"I never made a so-called gay film that had an immediate, ready audience": Christopher Münch (right) with Tom Kalin.
photo: Dennis Kleiman
"I never made a so-called gay film that had an immediate, ready audience": Christopher Münch (right) with Tom Kalin.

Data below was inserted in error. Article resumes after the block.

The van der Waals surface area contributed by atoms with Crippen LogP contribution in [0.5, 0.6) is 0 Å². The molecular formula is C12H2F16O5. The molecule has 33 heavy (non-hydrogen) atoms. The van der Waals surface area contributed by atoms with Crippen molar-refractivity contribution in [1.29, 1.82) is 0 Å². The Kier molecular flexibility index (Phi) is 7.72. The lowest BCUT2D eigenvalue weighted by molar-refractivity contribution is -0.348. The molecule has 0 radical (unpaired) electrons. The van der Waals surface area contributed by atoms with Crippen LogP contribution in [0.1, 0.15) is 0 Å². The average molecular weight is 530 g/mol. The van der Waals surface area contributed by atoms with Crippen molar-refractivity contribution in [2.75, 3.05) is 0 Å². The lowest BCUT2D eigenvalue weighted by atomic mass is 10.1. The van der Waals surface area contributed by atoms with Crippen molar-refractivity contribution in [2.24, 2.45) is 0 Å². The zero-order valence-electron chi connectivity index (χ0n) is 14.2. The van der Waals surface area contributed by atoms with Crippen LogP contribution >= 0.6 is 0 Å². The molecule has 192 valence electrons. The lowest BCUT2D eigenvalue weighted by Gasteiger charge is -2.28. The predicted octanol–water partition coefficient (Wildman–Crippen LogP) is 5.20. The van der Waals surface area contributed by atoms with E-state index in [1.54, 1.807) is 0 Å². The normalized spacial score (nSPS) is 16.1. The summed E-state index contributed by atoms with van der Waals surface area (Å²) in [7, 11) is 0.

To mark the 10th anniversary of the New Queer Cinema, we invited two of the movement's pioneers to revisit its giddy inception and grapple with its queasy legacy. Tom Kalin, who made the gleaming, densely analytical Leopold/Loeb case study, Swoon, and Christopher Münch, writer-director-cinematographer-editor of the delicate John Lennon/Brian Epstein speculative reverie, The Hours and Times, have worked consistently in the intervening decade, though not always in the public eye. In addition to directing a roster of shorts that have screened at festivals worldwide, Kalin has also served as a producer, with Christine Vachon, on Go Fish and I Shot Andy Warhol (1996). He teaches film at Columbia University and is currently developing a feature, Savage Grace, based on the true-crime book. Münch completed his second feature, Color of a Brisk and Leaping Day, in 1996; his latest film, The Sleepy Time Gal, a rapt contemplation of memory and mortality starring Jacqueline Bisset as a cancer-stricken former radio personality, airs on the Sundance Channel March 29. Over lunch last month, Münch and Kalin talked about their careers, their shared interest in history and biography, and their ambivalent roles in a movement that was extinguished almost as soon as it was identified.